Any producer intent on building an ultra-premium wine brand can’t afford to ignore the US. It’s the world’s biggest wine market and relatively price insensitive at the top end.
“Whether by design or good luck, we’ve made a phenomenal Merlot from the get-go and though we currently sell next to nothing in the US, it’s definitely an interesting market,” says Stuart Downes, co-owner of Shannon Vineyards in Elgin before a comparative tasting which saw the Shannon Mount Bullet next to some big-name US examples of the variety ($50 a bottle and up).
First a flight of six wines from the 2011 vintage, tasted blind. My notes and scores as follows:
1. Shannon Mount Bullet 2011 – Elgin
100% Merlot. Dark fruit, oyster shell and pencil shavings on the nose. Rich but balanced with layers of flavour, fresh acidity and fine tannins. Good length. By far the best showing of this wine since I first tasted it about a year ago.
2. Shafer 2011 – Napa Valley
75% Merlot, 15% Cabernet Sauvignon, 8% Malbec and 2% Petit Verdot. Floral fragrance, spice and chocolate on the nose. Sweet and succulent on the palate with moderate acidity and well-managed oak. A very polished wine.
3. Ridge Estate 2011 – Santa Cruz Mountains
100% Merlot. 19.5 months in 100% American oak, 41% new. Dark fruit and attractive oak spice on the nose. Full bodied with bright acidity and really grippy tannins. A bit awkward.
4. Duckhorn Three Palms Vineyard 2011 – Napa Valley
87% Merlot, 9% Cabernet Sauvignon, 4% Cabernet Franc. Red and black fruit and a hint of spice on a generally shy nose. Rich but rather heavily extracted, drying on the finish.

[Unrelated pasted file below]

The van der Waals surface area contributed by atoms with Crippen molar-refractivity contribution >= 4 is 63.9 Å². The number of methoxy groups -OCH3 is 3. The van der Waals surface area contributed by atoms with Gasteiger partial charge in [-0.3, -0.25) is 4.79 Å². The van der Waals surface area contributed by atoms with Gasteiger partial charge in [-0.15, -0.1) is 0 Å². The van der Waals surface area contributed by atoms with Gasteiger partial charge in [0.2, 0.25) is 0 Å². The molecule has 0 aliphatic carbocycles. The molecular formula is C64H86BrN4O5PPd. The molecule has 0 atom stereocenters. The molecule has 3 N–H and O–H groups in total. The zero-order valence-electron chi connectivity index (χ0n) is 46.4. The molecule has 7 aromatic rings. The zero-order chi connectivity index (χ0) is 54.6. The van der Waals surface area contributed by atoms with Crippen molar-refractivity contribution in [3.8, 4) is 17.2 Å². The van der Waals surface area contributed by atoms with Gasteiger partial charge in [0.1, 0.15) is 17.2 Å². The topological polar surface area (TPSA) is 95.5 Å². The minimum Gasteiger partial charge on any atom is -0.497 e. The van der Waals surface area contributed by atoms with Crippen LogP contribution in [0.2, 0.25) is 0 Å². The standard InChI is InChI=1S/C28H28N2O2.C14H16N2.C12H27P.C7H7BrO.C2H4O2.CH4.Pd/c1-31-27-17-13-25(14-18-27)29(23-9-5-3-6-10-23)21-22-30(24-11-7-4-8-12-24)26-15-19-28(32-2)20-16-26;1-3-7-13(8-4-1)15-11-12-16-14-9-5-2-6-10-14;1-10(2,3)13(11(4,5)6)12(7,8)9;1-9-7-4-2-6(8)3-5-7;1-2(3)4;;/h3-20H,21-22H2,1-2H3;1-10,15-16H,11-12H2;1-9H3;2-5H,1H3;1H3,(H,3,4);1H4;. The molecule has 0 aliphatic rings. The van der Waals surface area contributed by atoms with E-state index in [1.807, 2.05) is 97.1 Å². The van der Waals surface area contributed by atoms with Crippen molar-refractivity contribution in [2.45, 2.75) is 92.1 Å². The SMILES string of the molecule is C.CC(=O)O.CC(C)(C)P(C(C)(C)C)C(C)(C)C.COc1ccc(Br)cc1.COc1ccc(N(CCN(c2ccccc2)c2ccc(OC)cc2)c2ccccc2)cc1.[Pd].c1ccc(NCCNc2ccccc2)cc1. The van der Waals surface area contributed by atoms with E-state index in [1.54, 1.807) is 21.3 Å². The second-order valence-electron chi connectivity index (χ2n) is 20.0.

5. Jordan 2011 – Stellenbosch
100% Merlot. Included as something of a foil for the Shannon. Red fruit and a tea leaf top note on the palate. Medium bodied with well-judged oak – appealing but straightforward.
6. Duckhorn 2011
83% Merlot, 10% Cabernet Sauvignon, 2.5% Petit Verdot, 2.5% Malbec and 2% Cabernet Franc. Provides an overwhelming impression of raisined/dead fruit. Soft tannins with an unpleasant warmth on the finish.
Some general observations: The Shannon Mount Bullet prevailed because of its restraint whereas the US wines were made to impress. Question for Shannon Vineyards management? Do you change your style in order to have more traction in the US or do you stick to your guns and concentrate on other markets (a third of production currently gets sold in Japan)?
Other wines of note during the evening:
Petrolo Galatrona Merlot 2007 – Tuscany
Red and black fruit, dried herbs and cigar box. Medium bodied with lovely fine tannins – admirably understated but difficult to understand the huge international acclaim it attracts (regularly scored 95+). Score: 90/100.
Shannon Mount Bullet 2007
Red and black fruit, attractive oak aromas and an entirely pleasant herbal whiff. Good fruit concentration, fresh acidity and fine tannins – well balanced and long. In remarkably good nick for its age and wine of the night.
Mayacas Merlot 2008 – Napa Valley
100% Merlot. Red currant and some forest floor. Medium bodied with fresh acidity and lovely ripe tannins. Plenty of interest here and nowhere near as overbearing as the other Napa wines.
Leonetti Merlot 2012 – Walla Walla Valley, Washington
85% Merlot, 8% Cabernet Sauvignon, 5.5% Cabernet Franc, 1.5% Petit Verdot. Red and black fruit. Rich and broad with soft acidity. Clarity and detail lacking – hugely disappointing for a wine approaching $100 a bottle retail.